Connecticut State Treasurer Denise Nappier, the first woman to hold the office and the first African American woman elected to statewide office in Connecticut, is not seeking re-election after nearly two decades in the office. She made the announcement Wednesday morning.
Nappier was elected in 1998, becoming the first woman elected treasurer of Connecticut and the first African American woman elected to statewide office, according to officials.
She will have served 20 years when her fifth term ends in January 2019, which would make her the longest-serving Connecticut state treasurer since Andrew Kingsbury, who served 24 years, from 1794 to 1818.
“For nearly 19 years, this office has promoted the protection of shareholder value and the rights of consumers and workers by strengthening accountability and pursuing prudent and responsible business practices,” Nappier said in a statement. “The results are striking.”
Gov. Dannel P. Malloy and Lt. Governor Nancy Wyman released statements about Nappier’s service.
“Denise Nappier’s public service and dedication to the state of Connecticut is second to none. From the moment she made history as the first African American woman elected to statewide office in Connecticut, Denise has managed the state’s assets with distinction, routinely surpassing investment-return benchmarks,” Malloy said in a statement.
“But perhaps more importantly, she restored dignity and professionalism to an office that desperately needed leadership. Denise has also used her time in public office to advance the cause of social justice, raising her voice for values like diversity and inclusion by standing up for racial and gender parity in corporate boardrooms. And while much work remains before we realize that goal, Denise’s work has made a real difference in encouraging companies to put more women and people of color in leadership positions. There is no doubt that she will leave big shoes to fill, but I know (that) Connecticut is better off thanks to her years of leadership,” Malloy said.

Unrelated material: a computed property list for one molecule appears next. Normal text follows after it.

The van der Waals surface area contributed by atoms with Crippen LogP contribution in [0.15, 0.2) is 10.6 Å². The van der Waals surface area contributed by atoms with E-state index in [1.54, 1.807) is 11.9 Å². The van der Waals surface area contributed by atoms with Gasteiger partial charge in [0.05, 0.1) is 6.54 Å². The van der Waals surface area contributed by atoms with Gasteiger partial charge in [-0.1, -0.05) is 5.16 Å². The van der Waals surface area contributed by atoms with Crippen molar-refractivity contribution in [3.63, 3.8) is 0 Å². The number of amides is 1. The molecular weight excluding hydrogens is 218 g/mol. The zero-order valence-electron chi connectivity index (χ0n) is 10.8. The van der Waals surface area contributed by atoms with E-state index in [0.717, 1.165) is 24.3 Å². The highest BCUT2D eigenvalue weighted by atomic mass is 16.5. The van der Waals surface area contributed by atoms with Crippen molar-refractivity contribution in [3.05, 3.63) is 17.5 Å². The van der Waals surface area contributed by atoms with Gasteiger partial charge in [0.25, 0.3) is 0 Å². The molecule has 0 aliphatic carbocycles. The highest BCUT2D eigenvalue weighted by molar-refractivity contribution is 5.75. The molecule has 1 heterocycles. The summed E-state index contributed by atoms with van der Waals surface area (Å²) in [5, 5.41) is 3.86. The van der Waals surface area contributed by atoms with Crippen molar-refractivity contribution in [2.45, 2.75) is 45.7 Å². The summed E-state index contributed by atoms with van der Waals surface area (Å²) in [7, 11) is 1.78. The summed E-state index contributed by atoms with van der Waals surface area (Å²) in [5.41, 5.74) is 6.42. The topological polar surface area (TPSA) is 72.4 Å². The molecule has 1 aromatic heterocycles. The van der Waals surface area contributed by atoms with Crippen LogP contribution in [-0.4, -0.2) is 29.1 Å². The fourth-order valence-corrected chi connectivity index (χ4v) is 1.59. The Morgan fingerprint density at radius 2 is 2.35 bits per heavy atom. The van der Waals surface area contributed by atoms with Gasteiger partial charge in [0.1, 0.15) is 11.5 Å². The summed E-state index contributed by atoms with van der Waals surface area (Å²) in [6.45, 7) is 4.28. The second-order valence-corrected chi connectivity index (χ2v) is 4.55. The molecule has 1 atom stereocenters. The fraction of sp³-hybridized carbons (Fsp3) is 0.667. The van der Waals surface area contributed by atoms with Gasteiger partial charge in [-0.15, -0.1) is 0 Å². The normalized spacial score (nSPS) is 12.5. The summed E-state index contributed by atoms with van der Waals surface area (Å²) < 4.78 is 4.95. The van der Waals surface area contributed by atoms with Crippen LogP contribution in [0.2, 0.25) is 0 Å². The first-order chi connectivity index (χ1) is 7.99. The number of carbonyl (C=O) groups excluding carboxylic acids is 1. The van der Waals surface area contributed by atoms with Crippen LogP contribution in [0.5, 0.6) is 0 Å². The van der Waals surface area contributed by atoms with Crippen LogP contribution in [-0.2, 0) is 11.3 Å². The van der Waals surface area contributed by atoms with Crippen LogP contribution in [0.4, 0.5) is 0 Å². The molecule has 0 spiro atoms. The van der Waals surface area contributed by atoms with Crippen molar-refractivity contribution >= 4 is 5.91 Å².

“For 20 years, and through some very challenging times, Denise has worked tirelessly to strengthen Connecticut’s fiscal health and sustainability. She’s the driving force behind initiatives to improve fiscal literacy, support community investments, and make the Office of the Treasurer relevant to every household in the state,” Wyman said.
“By pushing through gender and race barriers, her leadership also sets an example for the next generation – and her work to expand access to higher education helps ensure that a talented leadership pipeline stands ready. She is a friend and a dedicated public servant. I wish her the best in her future and thank her for her steadfast service,” Wyman's statement says.
Comptroller Kevin Lembo released a statement, saying it has been a “great honor” to work alongside Nappier.
“As our state struggled to emerge from an era of corruption and abuse of public trust, Treasurer Denise L. Nappier made history as the nation’s first African-American woman elected state treasurer and the first woman elected treasurer in Connecticut’s history,” Lembo said in a statement.
“When the Connecticut people needed her most, Treasurer Nappier began her legacy of service by investigating and putting an end to an era of ethics abuses by her predecessor. She reformed the office by (bringing) responsible financial management that has grown the state’s pension plans and trusts from less than $19 billion to more than $34 billion,” Lembo’s statement goes on to say.
Connecticut Democratic Party Chairman Nick Balletto also released a statement, calling Nappier “an exceptional public servant and true leader” for the party during her time in elected office as Hartford treasurer and then State treasurer.
“Denise has blazed a trail for women and African-American leaders in the Democratic Party, the state of Connecticut, and across the nation, as, amongst other firsts, the first African-American woman elected Treasurer in the United States and the first and only woman elected Treasurer in Connecticut,” Balletto said in a statement.